|12||Sandy Blvd.||8645 NE Sandy Boulevard||E12, S12||Squad 12 is a tillered crane, the first of its kind manufactured by Pierce in 2012, designed to support Urban Search and Rescue operations in the event of an earthquake.|
|13||Lloyd||926 NE Weidler Street||E13, T13, WT13|
|14||Alberta||1905 NE Killingsworth Street||BU14, E14|
|15||Arlington Heights||1920 SW Spring St||E15|
|16||Sylvan||1715 SW Skyline||BU16, E16, WT16|
|17||Hayden Island||848 North Tomahawk Island Drive||E17, FB17, FB17R, RB17|
|18||Multnomah Village||8720 SW 30th Avenue||BU18, E18, HS18|
|19||Mt. Tabor||7301 East Burnside Street||E19, RHB19|
|20||Sellwood||2235 SE Bybee Boulevard||E20|
|21||Eastbank||5 SE Madison St.||E21, FB21, RB21, UT21|
|22||St. Johns||7205 North Alta Street||BU22, E22, T22, UT22|
|23||Lower Southeast||2915 SE 13th Place||E23, R23|
|24||Overlook/Swan Island||4515 North Maryland Street||C2, E24, FU24, HS24, R24|
|25||Woodstock||5211 SE Mall Street||E25, T25|
|26||Portsmouth/University Park||5247 North Lombard Street||E26|
|27||Forest Heights||3130 NW Skyline Boulevard||BU27, E27, JP27|
|28||Hollywood||5540 NE Sandy Boulevard||E28|
|29||Powellhurst||13310 SE Foster Road||BU29, E29|
|30||Gateway||13313 NE San Rafael Street||E30|
|31||Rockwood||1927 SE 174th Avenue||E31, R31||Station 31 is shared with Gresham Fire & Emergency Services. PF&R staffs Station 31 on A and C shifts, and Gresham staffs it on B shift.|
|T||Truck (PF&R operates tillers, towers and quints all under the callsign "Truck")|
|S||Squad (PF&R operates one heavy rescue squad, located at Station 1)|
|R||Rescue response vehicle (modified GMC Yukons which respond to medical emergencies and can provide Advanced life support)|
|HS||Heavy Squad (These units are assigned to Chemical and Biological, Radiological/Nuclear and Explosive (CBRNE) response, as well as responding to high-rise fires)|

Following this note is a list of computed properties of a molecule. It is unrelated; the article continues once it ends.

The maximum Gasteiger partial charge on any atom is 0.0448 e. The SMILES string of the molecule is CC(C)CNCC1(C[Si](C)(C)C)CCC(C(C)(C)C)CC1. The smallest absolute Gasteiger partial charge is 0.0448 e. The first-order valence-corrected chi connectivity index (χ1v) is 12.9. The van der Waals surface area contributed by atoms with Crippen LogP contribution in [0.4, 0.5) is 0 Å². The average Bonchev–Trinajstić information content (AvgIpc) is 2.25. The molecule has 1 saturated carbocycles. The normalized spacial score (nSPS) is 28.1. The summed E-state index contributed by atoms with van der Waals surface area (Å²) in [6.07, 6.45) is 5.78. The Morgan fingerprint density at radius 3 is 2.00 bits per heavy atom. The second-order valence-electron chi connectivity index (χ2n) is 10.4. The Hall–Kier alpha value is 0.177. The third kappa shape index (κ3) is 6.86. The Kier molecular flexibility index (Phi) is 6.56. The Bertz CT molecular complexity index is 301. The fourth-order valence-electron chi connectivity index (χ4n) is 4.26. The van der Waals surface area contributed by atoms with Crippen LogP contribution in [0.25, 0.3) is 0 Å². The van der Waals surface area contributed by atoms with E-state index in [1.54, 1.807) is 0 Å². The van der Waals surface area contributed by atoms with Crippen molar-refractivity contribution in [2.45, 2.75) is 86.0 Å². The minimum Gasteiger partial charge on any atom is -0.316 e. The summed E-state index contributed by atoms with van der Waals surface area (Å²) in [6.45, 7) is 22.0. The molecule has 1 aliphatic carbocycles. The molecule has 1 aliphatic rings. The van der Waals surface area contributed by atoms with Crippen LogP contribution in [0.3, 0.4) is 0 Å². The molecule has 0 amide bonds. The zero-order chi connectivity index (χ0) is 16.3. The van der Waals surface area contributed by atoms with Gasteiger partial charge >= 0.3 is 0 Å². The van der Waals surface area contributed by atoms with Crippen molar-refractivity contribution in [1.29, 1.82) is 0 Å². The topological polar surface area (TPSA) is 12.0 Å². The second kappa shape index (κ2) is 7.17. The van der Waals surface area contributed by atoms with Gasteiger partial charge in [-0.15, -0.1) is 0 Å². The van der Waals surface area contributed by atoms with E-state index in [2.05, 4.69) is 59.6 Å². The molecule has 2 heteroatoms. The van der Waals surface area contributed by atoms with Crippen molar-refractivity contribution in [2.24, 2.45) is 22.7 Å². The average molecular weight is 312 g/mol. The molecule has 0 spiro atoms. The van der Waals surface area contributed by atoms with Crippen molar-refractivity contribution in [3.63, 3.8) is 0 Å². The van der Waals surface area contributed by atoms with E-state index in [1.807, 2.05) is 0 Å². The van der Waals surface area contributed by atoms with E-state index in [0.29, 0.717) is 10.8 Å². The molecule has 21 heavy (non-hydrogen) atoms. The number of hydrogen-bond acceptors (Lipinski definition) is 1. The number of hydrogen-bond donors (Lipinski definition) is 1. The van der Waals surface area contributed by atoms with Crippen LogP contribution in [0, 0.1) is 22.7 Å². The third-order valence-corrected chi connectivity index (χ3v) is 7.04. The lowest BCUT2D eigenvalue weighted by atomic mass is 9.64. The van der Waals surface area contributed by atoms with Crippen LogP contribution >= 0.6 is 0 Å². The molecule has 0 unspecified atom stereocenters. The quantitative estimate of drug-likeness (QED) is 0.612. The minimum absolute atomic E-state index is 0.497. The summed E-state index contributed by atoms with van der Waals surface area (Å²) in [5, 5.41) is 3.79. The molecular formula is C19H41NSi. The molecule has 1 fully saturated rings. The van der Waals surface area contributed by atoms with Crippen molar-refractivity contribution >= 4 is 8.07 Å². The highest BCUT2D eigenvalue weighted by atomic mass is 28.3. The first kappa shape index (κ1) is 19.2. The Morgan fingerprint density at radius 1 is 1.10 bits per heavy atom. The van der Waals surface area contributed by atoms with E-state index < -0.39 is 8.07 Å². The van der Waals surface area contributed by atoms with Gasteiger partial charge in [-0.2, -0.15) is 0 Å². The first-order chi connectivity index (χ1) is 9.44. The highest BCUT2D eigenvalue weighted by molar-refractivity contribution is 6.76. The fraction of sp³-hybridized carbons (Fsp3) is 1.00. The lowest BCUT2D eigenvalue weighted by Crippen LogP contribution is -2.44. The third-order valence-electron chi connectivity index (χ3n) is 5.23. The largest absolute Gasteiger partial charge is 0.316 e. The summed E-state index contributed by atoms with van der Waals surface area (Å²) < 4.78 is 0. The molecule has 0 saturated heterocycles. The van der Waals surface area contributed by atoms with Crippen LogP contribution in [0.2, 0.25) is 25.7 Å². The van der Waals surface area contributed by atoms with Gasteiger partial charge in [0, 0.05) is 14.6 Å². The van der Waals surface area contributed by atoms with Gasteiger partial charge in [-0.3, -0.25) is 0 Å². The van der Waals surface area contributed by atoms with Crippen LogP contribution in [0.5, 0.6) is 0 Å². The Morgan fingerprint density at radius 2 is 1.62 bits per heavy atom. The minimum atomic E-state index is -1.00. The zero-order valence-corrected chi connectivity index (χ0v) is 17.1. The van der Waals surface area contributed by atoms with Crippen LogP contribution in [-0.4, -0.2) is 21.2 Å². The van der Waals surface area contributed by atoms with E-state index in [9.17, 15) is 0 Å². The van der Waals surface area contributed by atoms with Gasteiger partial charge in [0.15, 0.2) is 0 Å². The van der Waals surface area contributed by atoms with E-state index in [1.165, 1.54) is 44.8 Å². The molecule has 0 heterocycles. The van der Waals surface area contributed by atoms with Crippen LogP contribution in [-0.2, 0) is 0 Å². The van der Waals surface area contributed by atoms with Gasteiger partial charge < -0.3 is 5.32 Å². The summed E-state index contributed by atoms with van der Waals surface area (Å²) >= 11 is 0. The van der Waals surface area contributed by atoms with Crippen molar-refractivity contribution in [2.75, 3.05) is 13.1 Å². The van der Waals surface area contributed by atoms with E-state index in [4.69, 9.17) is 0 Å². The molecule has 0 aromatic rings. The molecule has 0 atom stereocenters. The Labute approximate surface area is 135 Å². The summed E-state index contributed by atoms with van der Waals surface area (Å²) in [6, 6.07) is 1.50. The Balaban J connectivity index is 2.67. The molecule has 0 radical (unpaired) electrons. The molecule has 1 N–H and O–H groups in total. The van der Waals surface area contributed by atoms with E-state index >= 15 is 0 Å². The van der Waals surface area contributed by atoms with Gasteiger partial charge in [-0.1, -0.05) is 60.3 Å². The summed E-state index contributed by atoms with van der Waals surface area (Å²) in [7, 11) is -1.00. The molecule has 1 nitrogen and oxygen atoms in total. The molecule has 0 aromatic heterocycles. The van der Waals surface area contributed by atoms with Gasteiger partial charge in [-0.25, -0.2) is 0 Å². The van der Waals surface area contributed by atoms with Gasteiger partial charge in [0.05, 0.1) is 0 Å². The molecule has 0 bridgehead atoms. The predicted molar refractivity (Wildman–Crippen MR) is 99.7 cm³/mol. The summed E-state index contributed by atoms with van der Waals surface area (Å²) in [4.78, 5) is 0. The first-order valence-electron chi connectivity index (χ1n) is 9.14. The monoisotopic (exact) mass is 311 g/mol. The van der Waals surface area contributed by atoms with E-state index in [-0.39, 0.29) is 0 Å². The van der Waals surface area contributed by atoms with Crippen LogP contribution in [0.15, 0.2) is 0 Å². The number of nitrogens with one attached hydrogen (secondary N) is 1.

|RC||Rescue Craft (specially outfitted SeaDoos which respond to water rescues from Station 1)|
|C||Battalion Chief (PF&R always has four battalion chiefs on duty across the city, as well as a deputy chief at its headquarters at Station 1)|
|BU||Brush Unit (responds to brush fires and emergencies in areas not accessible by normal fire apparatus)|
|JP||Jeep (responds to emergencies in areas and weather conditions not accessible by normal fire apparatus)|
|UT||Utility (ATVs which respond along trails and other areas not accessible by normal fire apparatus)|
|HC||HazMat Conditions Unit|
|TR||Technical Rescue Unit|
|USAR||Urban search and rescue|
- "FY 2010-11 ANNUAL PERFORMANCE REPORT Portland Fire & Rescue". City of Portland. Retrieved 30 May 2016. Cite error: The named reference "FY 2010-11 ANNUAL PERFORMANCE REPORT Portland Fire & Rescue" was defined multiple times with different content (see the help page).
- "Sara Boone Becomes Portland's 1st African American Fire Chief" Check
|url=value (help). Oregon Public Broadcasting. Retrieved 13 June 2019.
- "Portland Fire & Rescue GET TO KNOW US". City of Portland. Retrieved 30 May 2016.
- "Firefighting in Portland Through the Years". City of Portland. Retrieved 30 May 2016.
- "Population Estimates". United States Census Bureau. Archived from the original on 19 October 2016. Retrieved 30 May 2016. Cite uses deprecated parameter
- Harry, De Witt (June 13, 1920). "Spirit of Emulation Inspires Portland's Fireman [sic] to Great Deeds". The Sunday Oregonian. Magazine section, p. 1.
- "Fire Stations". City of Portland. Retrieved 30 May 2016.
- "PIERCE DELIVERS HEAVY-DUTY RESCUE TILLER TO OR FIRE DEPARTMENT". Fire Engineering. Retrieved 30 May 2016.
- Media related to Portland Fire Bureau at Wikimedia Commons